Former Republican Congressman and Gold Defender, Ron Paul said that He was "surprised" to learn that more than half of his Twitter followers prefer to invest in bitcoin than gold.
Ron Paul 'Surprised & # 39; His Followers Prefer Bitcoin to Gold
As NCC reported, Ron Paul, a libertarian fagot, conducted an informal poll asking respondents to invest a $ 10,000 donation matching a chain – you can not touch the investment for 10 years. Voters had the choice between four options: US dollars, gold, bitcoin or a US Treasury loan.
A rich person wants to give you $ 10,000. You must choose in which form you will take the gift. But there is a trap: you have to keep the gift in the form you choose, and you can not touch it for 10 years.
In what form would you accept the gift?
– Ron Paul (@RonPaul) December 5, 2017
More than half of the 70,513 respondents chose bitcoin, while 36% said they preferred the long-term stability of gold. Only 10% of voters responded that they would prefer to hold the investment in cash or government bonds.
Paul, who is currently the main ambassador of precious metals supplier IRA Goldco, told Kitco News that he was somewhat surprised by the survey results, but he was reassured not to entrust his investment to a financial instrument related to the government.
"It was a reflection of what happened today," said Paul, referring to the cinematic rise of Bitcoin. "Of course, bitcoin is very exciting, and it's booming, but [bitcoin investors] has no long-term perspective.What is it going to be in 10 years? Nobody But we have a pretty good idea of where the gold will be, in a general sense. "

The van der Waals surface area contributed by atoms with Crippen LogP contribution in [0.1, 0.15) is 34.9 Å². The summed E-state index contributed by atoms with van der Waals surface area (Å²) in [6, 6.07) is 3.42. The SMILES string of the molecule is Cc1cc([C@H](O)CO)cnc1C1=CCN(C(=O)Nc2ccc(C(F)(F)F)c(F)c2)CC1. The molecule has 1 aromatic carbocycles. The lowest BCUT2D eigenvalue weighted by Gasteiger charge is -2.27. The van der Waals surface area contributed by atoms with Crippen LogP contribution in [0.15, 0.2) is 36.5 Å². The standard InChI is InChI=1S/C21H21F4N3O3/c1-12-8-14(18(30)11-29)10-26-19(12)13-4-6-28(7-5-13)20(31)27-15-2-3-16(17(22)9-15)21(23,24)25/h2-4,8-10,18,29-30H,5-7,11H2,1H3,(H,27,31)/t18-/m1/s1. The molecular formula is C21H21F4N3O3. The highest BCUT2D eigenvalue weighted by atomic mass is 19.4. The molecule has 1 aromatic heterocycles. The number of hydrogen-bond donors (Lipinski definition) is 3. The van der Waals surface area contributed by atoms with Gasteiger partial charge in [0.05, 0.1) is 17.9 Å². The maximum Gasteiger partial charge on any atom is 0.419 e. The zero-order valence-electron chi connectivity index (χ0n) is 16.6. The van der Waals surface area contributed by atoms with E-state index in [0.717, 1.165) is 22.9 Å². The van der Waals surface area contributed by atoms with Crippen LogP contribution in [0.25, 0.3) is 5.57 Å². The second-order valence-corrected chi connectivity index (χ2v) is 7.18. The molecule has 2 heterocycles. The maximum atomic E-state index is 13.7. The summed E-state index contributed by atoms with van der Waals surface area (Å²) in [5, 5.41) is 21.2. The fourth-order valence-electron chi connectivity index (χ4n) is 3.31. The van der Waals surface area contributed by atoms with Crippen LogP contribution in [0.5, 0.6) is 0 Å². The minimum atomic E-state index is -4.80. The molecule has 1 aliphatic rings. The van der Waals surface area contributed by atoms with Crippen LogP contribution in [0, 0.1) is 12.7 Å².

Of course, this is not a scientific survey. On the one hand, the fact that Paul designed the investment as a gift – and not as the money earned personally by the investor – could have made respondents more willing to bet on a asset more risky.
In addition, the survey was posted on Twitter, which users tend to skew young people – just like cryptocurrency investors. On the other hand, Goldbugs tend to be from an older generation that uses social media at a lower rate. As a result, this may not accurately reflect the current investment landscape, but rather it may be in the coming decades.
Ron Paul does not join the Bitcoin bandwagon
But although the apparent demand for bitcoin among his followers caught Paul a little off guard, there was one aspect of the poll that did not surprise him.
"I was not surprised that only two percent store Federal Reserve banknotes, that was fine," said Paul, who wrote a book entitled End of the Fed . He took this result as proof that investors are frustrated by an inflationary monetary policy that devalues currency over time.
Nevertheless, Paul said that although he finds fascinating cryptocurrency as an experiment in competing currencies, he will not join the bitcoin train.
"I have not been tried at all," he said.
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